Eirene considered the reasons for Minerva's struggles. Youth. The freshness of her abilities. Lack of confidence, perhaps?

Moreso than anything, she suspected it was because this kind, gentle soul was uncomfortable leading anyone else in a dance. Which was very sweet, but needed remedying.

She handed over one of the empty (or full, depending on your perspective) teacups, eyes sparkling as she settled on an idea.

"Try it on me. Practice, practice, practice. You need to know how it feels when everything goes as it should." Diving off a cliff's edge into the ocean was far less daunting the second time around.
Eirene looked at her like she was assessing a canvas rather than a person, thoughtful, and then handed her one of the ornate tea cups. Minnie took it with a small smile, some mix of playful and grateful, and held it gingerly, one pinkie out. How could she not?

The suggestion (not the mind-dance one, ha) took her gently by surprise, and her eyebrows rose some for it. Thoughtful! But intimidating! Her smile rolled some, thinned by a hint of embarrassment, where a human would blush. "Oh! Okay. Well." A moment of silence, and she gazed down at her invisible tea, as if the leaves in the bottom would give her any idea. "What..." A pause then, feeling herself oozing that lack of confidence, the sort of thing that Joaquin would poke at in correction. She sat up a little straighter, and looked Eirene in the eye, her expression timid even as she tried to carry herself a little taller, so to speak.

"Fix your hair in a braid," she tried, and felt what she felt every time - nothing!
The eye contact was met. A smile both confident and comforting was offered, as though ease could be transmitted and shared through expressions.

Minerva was trying to compensate by sitting up straighter, by taking up more space. Even though, seated, they were the same height, she still gave the impression of someone staring up at a very tall building. Eirene so desperately wanted to give them both wings.

She was excited, even thrilled, at the idea of being led. She had never been in this situation before. It never once occurred to her that Minerva might break this trust.

The command was good--wonderful, even. What a fantastic idea, to fix her hair in a braid! A braid would look exceptional with her current attire! It was such a good notion that Eirene found herself reaching up to fulfill the wish, but then she halted her hands' actions. For it was her desire, not the nymph's, that was seeing this through. The dance hadn't worked.

Why on Earth not? Her mouth curled into another pout, disappointed for them both.
She felt nothing, and yet - Eirene's hands moved toward the red ocean of her hair! Minnie felt a spike of surprise, and confusion; it had worked, and she'd felt... nothing? Not that squeeze that Joaquin had mentioned, no tingle, no click.

And then, the woman's hands stopped, and Minnie considered her with gently widened eyes, realizing at probably the same time that no, it had not worked. It offered some clarity to the same old feeling of nothing in her brain, at least. Still, she laughed a little, even as Eirene frowned at her. How funny that the woman had started to do it anyways!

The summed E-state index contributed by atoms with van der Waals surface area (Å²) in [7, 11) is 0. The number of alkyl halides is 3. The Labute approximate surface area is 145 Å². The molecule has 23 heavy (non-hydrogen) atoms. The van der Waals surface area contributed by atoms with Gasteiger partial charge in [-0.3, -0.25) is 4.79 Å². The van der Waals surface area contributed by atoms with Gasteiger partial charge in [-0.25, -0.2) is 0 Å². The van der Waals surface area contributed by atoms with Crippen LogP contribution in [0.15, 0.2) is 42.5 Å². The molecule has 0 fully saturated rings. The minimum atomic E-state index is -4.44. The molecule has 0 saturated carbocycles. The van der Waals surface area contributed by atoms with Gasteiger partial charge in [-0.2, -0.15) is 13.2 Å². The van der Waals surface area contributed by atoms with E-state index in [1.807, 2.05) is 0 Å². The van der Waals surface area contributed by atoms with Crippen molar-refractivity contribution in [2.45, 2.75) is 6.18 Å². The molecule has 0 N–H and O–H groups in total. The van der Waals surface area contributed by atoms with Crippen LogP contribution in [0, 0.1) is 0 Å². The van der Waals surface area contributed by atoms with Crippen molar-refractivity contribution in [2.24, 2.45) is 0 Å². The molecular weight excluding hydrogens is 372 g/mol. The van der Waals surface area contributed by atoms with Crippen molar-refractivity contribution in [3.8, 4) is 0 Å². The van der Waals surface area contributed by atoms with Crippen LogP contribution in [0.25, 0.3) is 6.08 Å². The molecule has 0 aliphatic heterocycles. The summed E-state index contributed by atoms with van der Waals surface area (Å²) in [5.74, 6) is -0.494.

"It'll happen when it's meant to," she decided, ever optimistic, even if it remained gently disappointing. Was she bad at being a vampire? Chin up, girl. "I can braid your hair for you instead!"
Minerva didn't seem nearly as peevish as Eirene was about the failure. When she wanted to be led, why on Earth couldn't she be led? And now here came the nymph offering to fulfill the order herself. It was a kindness and a sweetness and an optimism that compelled Eirene to protect her. But it was imperative that she understand what leading felt like, and soon.

All the same, her hair could use a lovely braid, so she nodded with a smile and wriggled forward to meet Minerva on the grass, then reclined back onto her elbows. Her mass of red hair (and there was a lot of it) was fully accessible.

"Have you ever been led?"
It had been a way to keep things light, and Eirene remained so unpredictable that she couldn't know if the woman would throw herself into Minnie's lap or pout further for such an idea. It wound up being somewhere in between, and Minnie would also scoot a little closer, cradling her fancy tea cup in her lap so that her hands might be free to work.

"I have," she sighed, pulling the sea of curls into one great wave, and then combing them with gentle purpose into three sections. "I'm sure there are lots of times I don't remember." She'd had a knack for finding trouble, it seemed, too stupid to stay indoors after dark. "The first time was very cruel. And then he couldn't wipe my memory, so he threatened me. But I never saw him again." Not that she knew of, although she was sure she'd have run away on sight.
"If you find him, tell me. We will unmake him."

Her voice was expressionless. An emotional reaction did not factor into her response. It was simply fact. Someone had been cruel to the Nymph. Therefore someone would receive cruelty tenfold. And the Nymph would learn to administer it without losing her soft innocence. And the balance would be exceptional and perfect.

Eirene let her eyes close, practically purring under the skilled pampering.
Unmake him. There it was again, that flash of a woman who'd wanted to pull the wings from a bird. Such casual violence. Minnie leaned instead into the root of it, a friend hurt on behalf of a friend. Anyone could flash their teeth for someone they loved, couldn't they? Could Minnie?

She hummed a quite sound, bordering on a giggle, and nodded for all the other woman wouldn't see it. That would be her answer to her demand, and then she would move on. "Have you ever been... led?" Turning the question back on Eirene, pinching locks of hair tediously between her fingers, folding them over one another, pulling finer strands out at random points to bring the creation into a fishtail braid.